CIOs At Risk of Becoming Irrelevant on Technology Decisions, Logicalis Survey Says
January 14, 2014 Alex Woodie
A survey conducted last year by Logicails indicates that CIOs are losing clout in the board room when it comes to technology decisions. Unless they do something, CIOs and other tech leaders risk being overshadowed by line of business managers.
According to the survey conducted by the managed service provider (MSP), 60 percent of CIOs agree that line-of-business managers will gain sway on technology purchases over the next three to five years. It’s an ongoing issue facing technology leaders and is being driven in large part by the consumerization of technology and the availability of increasingly sophisticated Web-based services.
To respond to this trend, CIOs need to engage themselves with more strategic activities, which is something that nearly three quarters of CIOs and IT directors want to spend at least half of their time on.
The gap between that desire and reality, however, is quite large. According to Logicalis’ survey, more than half of CIOs and IT directors spend more than 70 percent of their time on the day-to-day management of technology, while 80 percent spend at least half of their time on low-value, non-strategic activities.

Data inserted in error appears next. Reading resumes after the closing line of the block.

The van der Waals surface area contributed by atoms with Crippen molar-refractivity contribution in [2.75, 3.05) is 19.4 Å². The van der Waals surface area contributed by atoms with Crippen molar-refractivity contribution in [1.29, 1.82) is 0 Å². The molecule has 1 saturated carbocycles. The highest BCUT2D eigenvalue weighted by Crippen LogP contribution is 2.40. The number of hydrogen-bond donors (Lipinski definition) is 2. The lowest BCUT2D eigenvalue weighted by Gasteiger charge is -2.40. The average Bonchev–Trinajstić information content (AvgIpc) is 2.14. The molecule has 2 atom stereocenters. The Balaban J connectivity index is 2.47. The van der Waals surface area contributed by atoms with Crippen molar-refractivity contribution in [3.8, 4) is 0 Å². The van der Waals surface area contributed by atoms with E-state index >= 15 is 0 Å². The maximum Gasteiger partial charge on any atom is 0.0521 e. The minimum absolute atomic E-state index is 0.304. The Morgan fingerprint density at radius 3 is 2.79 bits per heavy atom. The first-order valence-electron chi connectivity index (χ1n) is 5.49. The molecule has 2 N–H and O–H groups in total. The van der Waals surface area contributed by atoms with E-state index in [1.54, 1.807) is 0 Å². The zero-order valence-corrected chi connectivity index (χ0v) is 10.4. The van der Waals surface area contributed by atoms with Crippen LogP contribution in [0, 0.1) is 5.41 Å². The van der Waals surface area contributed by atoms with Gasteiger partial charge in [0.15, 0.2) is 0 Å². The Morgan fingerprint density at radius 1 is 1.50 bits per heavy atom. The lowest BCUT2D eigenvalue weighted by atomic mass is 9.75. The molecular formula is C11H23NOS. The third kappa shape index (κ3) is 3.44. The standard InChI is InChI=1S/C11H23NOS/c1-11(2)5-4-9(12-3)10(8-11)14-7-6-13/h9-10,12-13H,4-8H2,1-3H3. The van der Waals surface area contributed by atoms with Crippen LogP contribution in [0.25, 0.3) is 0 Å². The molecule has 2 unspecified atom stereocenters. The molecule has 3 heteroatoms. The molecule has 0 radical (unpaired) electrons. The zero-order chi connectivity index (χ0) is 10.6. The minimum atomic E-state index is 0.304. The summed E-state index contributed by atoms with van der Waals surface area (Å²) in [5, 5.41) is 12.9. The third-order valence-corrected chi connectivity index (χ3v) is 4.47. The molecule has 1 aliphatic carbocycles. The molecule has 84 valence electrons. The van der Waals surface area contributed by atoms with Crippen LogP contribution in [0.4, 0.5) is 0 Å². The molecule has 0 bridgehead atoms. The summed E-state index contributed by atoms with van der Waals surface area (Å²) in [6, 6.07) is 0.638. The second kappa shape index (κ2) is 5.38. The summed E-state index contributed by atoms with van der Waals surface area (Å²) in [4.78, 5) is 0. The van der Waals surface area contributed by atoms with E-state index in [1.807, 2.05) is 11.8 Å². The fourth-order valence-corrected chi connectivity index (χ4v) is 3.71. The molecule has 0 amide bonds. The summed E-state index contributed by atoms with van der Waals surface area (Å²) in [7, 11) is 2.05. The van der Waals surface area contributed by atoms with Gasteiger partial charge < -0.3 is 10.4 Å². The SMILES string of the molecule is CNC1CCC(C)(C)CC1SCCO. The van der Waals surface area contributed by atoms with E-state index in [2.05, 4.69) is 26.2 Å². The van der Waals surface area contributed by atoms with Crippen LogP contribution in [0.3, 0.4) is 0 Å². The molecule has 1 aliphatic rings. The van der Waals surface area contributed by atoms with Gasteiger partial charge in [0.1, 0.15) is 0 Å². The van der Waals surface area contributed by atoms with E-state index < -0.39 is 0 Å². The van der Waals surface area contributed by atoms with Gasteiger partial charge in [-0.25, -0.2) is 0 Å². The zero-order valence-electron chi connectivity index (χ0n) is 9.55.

“These findings confirm the reality we see on the ground,” Logicalis Group CEO Ian Cook says in a press release. “IT leadership is now actively looking for a services-led transformation strategy that will re-align from a technology-defined function to one that is services-defined.”
Becoming more strategic is a great goal, but how does one get there from here? Simply outsourcing “legacy” systems to an MSP may be part of the picture, but it can’t get you all the way there. This is borne out by the fact that only 30 percent of CIOs surveyed want to hand day-to-day management of IT systems over to MSPs.
Instead, CIOs should become more involved with the evolution of IT in their organizations. “Enterprise IT groups cannot afford any longer to be just watching, studying, exploring, or experimenting with cloud services, mobile devices, social technologies, or the other core elements of what we call the third platform,” says Chris Barnard, associate vice president at IDC. “They must develop deep competence in all of these technologies, often with the help of third parties with expertise in ‘as-a-service’ strategies.”